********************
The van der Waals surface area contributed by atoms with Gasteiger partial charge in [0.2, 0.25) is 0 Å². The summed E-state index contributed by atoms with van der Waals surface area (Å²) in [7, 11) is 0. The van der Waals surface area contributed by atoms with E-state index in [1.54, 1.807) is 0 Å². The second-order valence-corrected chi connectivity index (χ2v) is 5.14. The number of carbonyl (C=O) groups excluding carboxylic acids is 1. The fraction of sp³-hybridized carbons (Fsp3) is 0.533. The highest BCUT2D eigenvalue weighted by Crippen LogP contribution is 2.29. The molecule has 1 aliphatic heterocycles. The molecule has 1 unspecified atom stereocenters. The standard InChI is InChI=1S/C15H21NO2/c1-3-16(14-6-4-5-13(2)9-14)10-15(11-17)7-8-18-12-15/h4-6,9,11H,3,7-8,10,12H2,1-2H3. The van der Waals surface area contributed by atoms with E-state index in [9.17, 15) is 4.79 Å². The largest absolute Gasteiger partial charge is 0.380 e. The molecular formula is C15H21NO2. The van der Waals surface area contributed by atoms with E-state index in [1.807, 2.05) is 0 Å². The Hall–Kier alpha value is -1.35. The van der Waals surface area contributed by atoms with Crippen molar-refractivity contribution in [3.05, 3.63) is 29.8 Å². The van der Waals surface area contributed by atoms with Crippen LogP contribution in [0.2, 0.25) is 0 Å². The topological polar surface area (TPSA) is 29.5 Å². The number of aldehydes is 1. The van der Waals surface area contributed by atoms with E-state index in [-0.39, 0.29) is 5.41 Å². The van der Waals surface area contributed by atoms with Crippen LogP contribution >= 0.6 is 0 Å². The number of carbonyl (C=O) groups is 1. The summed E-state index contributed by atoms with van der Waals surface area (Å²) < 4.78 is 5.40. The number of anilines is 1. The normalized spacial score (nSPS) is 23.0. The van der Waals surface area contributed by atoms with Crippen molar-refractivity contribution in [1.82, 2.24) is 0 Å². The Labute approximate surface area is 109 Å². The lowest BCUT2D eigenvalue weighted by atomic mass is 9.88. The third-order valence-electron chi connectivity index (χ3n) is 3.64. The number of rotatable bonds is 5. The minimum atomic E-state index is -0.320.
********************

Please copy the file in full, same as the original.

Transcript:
The van der Waals surface area contributed by atoms with Gasteiger partial charge in [0.2, 0.25) is 0 Å². The summed E-state index contributed by atoms with van der Waals surface area (Å²) in [7, 11) is 0. The van der Waals surface area contributed by atoms with E-state index in [1.54, 1.807) is 0 Å². The second-order valence-corrected chi connectivity index (χ2v) is 5.14. The number of carbonyl (C=O) groups excluding carboxylic acids is 1. The fraction of sp³-hybridized carbons (Fsp3) is 0.533. The highest BCUT2D eigenvalue weighted by Crippen LogP contribution is 2.29. The molecule has 1 aliphatic heterocycles. The molecule has 1 unspecified atom stereocenters. The standard InChI is InChI=1S/C15H21NO2/c1-3-16(14-6-4-5-13(2)9-14)10-15(11-17)7-8-18-12-15/h4-6,9,11H,3,7-8,10,12H2,1-2H3. The van der Waals surface area contributed by atoms with E-state index in [9.17, 15) is 4.79 Å². The largest absolute Gasteiger partial charge is 0.380 e. The molecular formula is C15H21NO2. The van der Waals surface area contributed by atoms with E-state index in [1.807, 2.05) is 0 Å². The Hall–Kier alpha value is -1.35. The van der Waals surface area contributed by atoms with Crippen molar-refractivity contribution in [3.05, 3.63) is 29.8 Å². The van der Waals surface area contributed by atoms with Crippen LogP contribution in [0.2, 0.25) is 0 Å². The topological polar surface area (TPSA) is 29.5 Å². The number of aldehydes is 1. The van der Waals surface area contributed by atoms with E-state index in [-0.39, 0.29) is 5.41 Å². The van der Waals surface area contributed by atoms with Crippen LogP contribution >= 0.6 is 0 Å². The number of carbonyl (C=O) groups is 1. The summed E-state index contributed by atoms with van der Waals surface area (Å²) < 4.78 is 5.40. The number of anilines is 1. The normalized spacial score (nSPS) is 23.0. The van der Waals surface area contributed by atoms with Crippen molar-refractivity contribution in [1.82, 2.24) is 0 Å². The Labute approximate surface area is 109 Å². The lowest BCUT2D eigenvalue weighted by atomic mass is 9.88. The third-order valence-electron chi connectivity index (χ3n) is 3.64. The number of rotatable bonds is 5. The minimum atomic E-state index is -0.320.